If I should now, says he, at my Second Birth, come into the World a Bastard; The shame would be mine, though my Pa∣rents committed the fault; and I should carry the Scandal, and the In∣famy of it to my Grave. Now put Cale, my Mother should be honest, (for that's not Impossible) and that I came into the World, Legitimate; how ma∣ny Follies, Vices, and Diseases are there that run in a Bloud! who knows, but I should be Mad, or Simple? Swear, Lye, Cheat, Whore; Nay if I came off, with a Little Mortification of my Car∣cass, as the Stone, the Scurvy, or the Noble Pox, I were a happy Man. But oh the Lodging, the Diet, and the Page  302Cookery that I am to expect for a mat∣ter of Nine Months in my Mother's belly: and then the Butter and Beer that must be spent to sweeten me, when I change my Quarter. I must come Crying into the World, and live in ignorance even of what Life is, till I dye; and then as ignorant of Death too, till 'tis past. I Phansy my Swad∣ling-Clouts, and Blankets to be worse then my Winding-sheet; My Cradle represents my Tomb. And then who knows, whether my Nurse shall be sound, or No? Shee'l over-lay me perhaps; leave me some four and twenty hours, it may be, without clean Clouts, and a Pin or Two all the while perchance, up to the Hilts in my back-side. And then follows Breeding of Teeth, and Worms; with all the Gripes, and Disorders that are caus'd by Vnwholesome Milk. These Miseries are Certain, and why should I run them over again?

If it happen that I pass the state of Infancy, without the Pox, or Meazils: I must be then pack't away to School, to get the Itch; a Scal'd Head, or a Page  303 pair of Kib'd Heels. In Winter, 'tis ten to one you find me always with a Snotty Nose; and perpetually under the Lash, if I either miss my Lesson, or go late to Shool. So that Hang him for my Part that would be born again; for any thing I see yet.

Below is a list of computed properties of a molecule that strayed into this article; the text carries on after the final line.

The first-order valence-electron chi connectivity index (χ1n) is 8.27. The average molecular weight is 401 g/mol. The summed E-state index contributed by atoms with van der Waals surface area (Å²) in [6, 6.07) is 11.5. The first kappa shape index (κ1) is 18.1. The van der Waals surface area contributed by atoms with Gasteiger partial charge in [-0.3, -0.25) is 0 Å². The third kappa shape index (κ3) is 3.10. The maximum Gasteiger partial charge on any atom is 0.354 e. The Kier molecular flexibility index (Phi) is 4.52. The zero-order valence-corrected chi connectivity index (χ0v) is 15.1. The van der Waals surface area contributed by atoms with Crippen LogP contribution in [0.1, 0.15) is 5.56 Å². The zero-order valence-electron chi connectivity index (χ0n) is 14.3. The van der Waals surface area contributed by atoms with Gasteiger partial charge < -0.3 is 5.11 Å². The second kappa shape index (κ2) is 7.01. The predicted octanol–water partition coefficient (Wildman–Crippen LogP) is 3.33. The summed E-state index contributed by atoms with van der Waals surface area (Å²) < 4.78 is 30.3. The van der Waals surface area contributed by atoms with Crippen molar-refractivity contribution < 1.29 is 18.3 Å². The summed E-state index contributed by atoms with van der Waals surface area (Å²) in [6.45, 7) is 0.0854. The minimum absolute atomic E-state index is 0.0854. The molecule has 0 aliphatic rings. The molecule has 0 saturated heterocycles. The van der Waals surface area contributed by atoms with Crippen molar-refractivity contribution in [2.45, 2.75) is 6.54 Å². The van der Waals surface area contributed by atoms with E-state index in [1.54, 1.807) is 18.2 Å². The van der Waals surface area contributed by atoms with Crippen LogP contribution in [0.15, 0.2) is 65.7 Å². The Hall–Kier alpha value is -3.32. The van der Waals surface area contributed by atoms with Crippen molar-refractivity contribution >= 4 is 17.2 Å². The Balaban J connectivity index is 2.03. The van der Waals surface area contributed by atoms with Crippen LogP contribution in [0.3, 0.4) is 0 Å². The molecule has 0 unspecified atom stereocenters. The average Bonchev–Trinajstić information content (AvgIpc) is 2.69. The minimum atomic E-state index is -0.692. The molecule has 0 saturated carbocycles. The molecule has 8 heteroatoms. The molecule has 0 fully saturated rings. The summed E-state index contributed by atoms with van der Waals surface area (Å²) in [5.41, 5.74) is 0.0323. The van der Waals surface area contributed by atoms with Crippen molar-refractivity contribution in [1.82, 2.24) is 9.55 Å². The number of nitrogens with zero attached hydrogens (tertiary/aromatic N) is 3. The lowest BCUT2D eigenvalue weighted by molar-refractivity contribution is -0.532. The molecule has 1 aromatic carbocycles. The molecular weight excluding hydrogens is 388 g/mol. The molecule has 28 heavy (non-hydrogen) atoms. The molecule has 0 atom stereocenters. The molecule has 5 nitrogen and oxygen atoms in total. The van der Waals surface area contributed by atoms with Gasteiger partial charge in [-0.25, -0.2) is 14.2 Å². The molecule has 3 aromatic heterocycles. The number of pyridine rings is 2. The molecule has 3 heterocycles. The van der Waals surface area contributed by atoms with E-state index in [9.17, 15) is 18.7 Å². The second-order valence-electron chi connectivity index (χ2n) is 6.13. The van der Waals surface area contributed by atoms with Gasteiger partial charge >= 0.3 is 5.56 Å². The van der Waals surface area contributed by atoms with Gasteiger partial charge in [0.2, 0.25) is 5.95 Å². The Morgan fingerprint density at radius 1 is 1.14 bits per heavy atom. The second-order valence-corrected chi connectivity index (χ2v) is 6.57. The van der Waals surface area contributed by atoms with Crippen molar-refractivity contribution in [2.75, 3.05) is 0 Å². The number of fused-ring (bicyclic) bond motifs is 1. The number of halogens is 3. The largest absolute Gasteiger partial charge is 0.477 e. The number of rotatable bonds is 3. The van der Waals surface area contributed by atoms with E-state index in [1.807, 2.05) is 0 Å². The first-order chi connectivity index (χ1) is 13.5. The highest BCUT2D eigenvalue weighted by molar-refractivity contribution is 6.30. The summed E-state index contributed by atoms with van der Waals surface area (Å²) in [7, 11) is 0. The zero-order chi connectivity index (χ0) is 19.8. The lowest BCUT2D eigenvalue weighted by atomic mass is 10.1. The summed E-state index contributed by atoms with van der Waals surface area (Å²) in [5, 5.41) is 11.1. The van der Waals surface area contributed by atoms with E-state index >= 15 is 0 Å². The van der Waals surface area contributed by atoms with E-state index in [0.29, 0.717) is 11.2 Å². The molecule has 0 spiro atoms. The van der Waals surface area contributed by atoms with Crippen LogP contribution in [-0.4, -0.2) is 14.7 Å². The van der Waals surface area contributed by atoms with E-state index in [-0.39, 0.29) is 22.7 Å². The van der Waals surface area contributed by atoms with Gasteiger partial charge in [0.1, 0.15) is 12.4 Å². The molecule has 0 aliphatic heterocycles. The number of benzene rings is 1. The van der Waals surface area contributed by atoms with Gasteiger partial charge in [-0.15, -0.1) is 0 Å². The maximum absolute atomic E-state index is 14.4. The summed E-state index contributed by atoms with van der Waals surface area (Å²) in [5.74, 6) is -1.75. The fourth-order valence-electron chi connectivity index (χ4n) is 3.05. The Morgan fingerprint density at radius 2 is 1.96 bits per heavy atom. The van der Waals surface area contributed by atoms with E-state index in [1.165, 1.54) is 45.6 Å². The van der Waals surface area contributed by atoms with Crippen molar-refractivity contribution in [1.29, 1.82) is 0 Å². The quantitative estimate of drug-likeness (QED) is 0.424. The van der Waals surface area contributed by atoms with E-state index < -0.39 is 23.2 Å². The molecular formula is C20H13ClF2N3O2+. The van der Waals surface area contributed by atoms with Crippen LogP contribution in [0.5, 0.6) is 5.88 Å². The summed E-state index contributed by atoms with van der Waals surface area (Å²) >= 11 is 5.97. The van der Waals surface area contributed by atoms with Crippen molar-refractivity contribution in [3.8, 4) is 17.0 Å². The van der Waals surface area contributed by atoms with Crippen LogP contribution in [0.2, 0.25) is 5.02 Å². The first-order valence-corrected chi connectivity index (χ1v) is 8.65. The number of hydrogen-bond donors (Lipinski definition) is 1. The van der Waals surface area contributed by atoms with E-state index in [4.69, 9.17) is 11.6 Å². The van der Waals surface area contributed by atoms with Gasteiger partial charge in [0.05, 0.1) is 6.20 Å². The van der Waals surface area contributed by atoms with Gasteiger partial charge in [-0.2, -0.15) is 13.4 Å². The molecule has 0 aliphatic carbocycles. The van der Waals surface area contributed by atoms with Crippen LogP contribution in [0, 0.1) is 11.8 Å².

When I come up toward Man; the Women will have me as sure as a Gun, for they have a Thousand Ginnes, and Devices to catch Wood-cocks; and if ever I come to set eye upon a Lass that understands Dress, and Raillery, I'm gone, if there were no more Lads in Christendom. But for my part I am as sick as a Dog, of Powdering, Curling, and playing the Lady-bird. I would not for all the world be in the Shooma∣kers stocks, and choak my self over a∣gain in a streight Doublet; only to have the Ladies say, Look, what a Delicate shape, and foot that Gentleman has. And I should take as little pleasure to spend six hours, of the four and twen∣ty, in picking Grey hairs out of my Head, or Beard; or turning White in∣to Black: To stand half ravish't in the contemplation of my own shadow: Page  304 To dress fine, and go to Church only to see handsome Ladies: To correct the Midnight Air with ardent sighs, and Ejaculations; and to keep company with Owls, and Batts, like a Bird of Evil Omen: To walk the round of a Mistress lodging, and play at Bo-peep at the corner of every street: To adore her imperfections, (or as the song says, — for her Vgliness, and for her want of Coin) To make Bracelets of her Locks, and truck a Pearl Neck∣lace for a Shoo-string. At this rate, I say, Cursed again and again be he, for my part, that would live over again so Wretched a Life.